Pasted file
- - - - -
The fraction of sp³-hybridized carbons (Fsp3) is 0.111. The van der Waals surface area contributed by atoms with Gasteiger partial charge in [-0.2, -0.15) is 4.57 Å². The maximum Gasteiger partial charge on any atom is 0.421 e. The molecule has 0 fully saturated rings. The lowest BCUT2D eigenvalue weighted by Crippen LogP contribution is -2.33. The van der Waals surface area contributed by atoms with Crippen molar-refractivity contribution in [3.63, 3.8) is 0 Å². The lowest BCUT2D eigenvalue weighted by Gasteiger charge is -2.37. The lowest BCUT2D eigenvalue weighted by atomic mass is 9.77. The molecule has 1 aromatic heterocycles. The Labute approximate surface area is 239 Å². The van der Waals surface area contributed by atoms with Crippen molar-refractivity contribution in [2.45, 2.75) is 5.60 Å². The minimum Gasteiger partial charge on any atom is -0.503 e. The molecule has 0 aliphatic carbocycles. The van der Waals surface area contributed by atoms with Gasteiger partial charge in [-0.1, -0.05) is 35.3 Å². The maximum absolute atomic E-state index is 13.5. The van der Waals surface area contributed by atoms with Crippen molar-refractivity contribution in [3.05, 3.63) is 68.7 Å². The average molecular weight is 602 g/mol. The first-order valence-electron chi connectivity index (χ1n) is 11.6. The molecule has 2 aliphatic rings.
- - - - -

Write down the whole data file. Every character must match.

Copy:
The fraction of sp³-hybridized carbons (Fsp3) is 0.111. The van der Waals surface area contributed by atoms with Gasteiger partial charge in [-0.2, -0.15) is 4.57 Å². The maximum Gasteiger partial charge on any atom is 0.421 e. The molecule has 0 fully saturated rings. The lowest BCUT2D eigenvalue weighted by Crippen LogP contribution is -2.33. The van der Waals surface area contributed by atoms with Crippen molar-refractivity contribution in [3.63, 3.8) is 0 Å². The lowest BCUT2D eigenvalue weighted by Gasteiger charge is -2.37. The lowest BCUT2D eigenvalue weighted by atomic mass is 9.77. The molecule has 1 aromatic heterocycles. The Labute approximate surface area is 239 Å². The van der Waals surface area contributed by atoms with Crippen molar-refractivity contribution in [2.45, 2.75) is 5.60 Å². The minimum Gasteiger partial charge on any atom is -0.503 e. The molecule has 0 aliphatic carbocycles. The van der Waals surface area contributed by atoms with Gasteiger partial charge in [-0.1, -0.05) is 35.3 Å². The maximum absolute atomic E-state index is 13.5. The van der Waals surface area contributed by atoms with Crippen molar-refractivity contribution in [3.05, 3.63) is 68.7 Å². The average molecular weight is 602 g/mol. The first-order valence-electron chi connectivity index (χ1n) is 11.6. The molecule has 2 aliphatic rings.